Francisco Suárez (1548-1617) is one of the great anomalies in the history of thought: of one thinker functioning in two contrary roles, each reversing the other. The role of being, on the one hand, the consummator of one phase of philosophical speculation, the realist and Scholastic; and on the other, the initiator (though an unwitting one) of another phase, the idealist, modern and nihilist. This shift from realism to idealism was crucial in Western philosophy; it inaugurated an era of irrepressible, if chaotic, creativity.
On the one side, cosmos, the climax of a tradition of over a millennium, embodied in the most massive work of systematics in the history of speculation, the 21-million worded Suarezian synthesis; on the other, chaos, the rise of a plethora of systems, anti-systems and non-systems in a mad sequence of innovations and novelties, each appearing to cancel out the others, all seemingly hurtling toward the black holes of skepticism, anti-realism, relativism and nihilism itself. The anomaly is all the more striking because this conflagration was presumably kindled by the tremendous claim, but made by a small word, that objective truth can be known by ascertaining a subjective state of mind. The small word was notior, “better known”; its claim was that the intra-mental consciousness is “better known” to us than the extra-mental reality itself, and can serve to establish the latter’s truth.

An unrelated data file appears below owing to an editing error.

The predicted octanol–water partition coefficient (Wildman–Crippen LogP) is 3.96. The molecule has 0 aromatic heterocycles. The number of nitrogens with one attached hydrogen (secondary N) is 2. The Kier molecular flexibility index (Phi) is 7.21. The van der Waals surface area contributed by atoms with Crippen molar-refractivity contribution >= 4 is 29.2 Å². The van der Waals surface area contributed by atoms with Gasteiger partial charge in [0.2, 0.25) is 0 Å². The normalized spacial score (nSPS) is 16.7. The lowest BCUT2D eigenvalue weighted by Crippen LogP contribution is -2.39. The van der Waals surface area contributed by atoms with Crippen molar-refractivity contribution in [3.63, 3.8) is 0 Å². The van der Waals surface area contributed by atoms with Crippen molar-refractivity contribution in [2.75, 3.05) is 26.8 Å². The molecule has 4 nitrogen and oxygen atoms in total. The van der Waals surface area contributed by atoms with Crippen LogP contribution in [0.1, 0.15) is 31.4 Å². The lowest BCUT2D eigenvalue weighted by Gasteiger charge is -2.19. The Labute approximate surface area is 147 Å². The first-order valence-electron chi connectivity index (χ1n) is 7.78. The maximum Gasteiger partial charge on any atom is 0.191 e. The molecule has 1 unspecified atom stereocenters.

José Pereira earned his doctorate at the University of Bombay 1n 1959 in Ancient Indian culture. Since then he held academic positions in Lisbon, London, Benares and New York: at Fordham University, where he was Professor of Theology, teaching History of Religions from 1970 to 2001. His publications deal with theology, philosophy and architectural history, and include Hindu Theology (Doubleday, 1976), Baroque India. The Neo-Roman Architecture of South Asia (New Delhi, 2000), and The Sacred Architecture of Islam (New Delhi, 2004). His one love has always been the Baroque period, which inspired The Mystical Theology of the Catholic Reformation. An Overview of Baroque Spirituality (AUP, 2006, co-authored with Robert Fastiggi).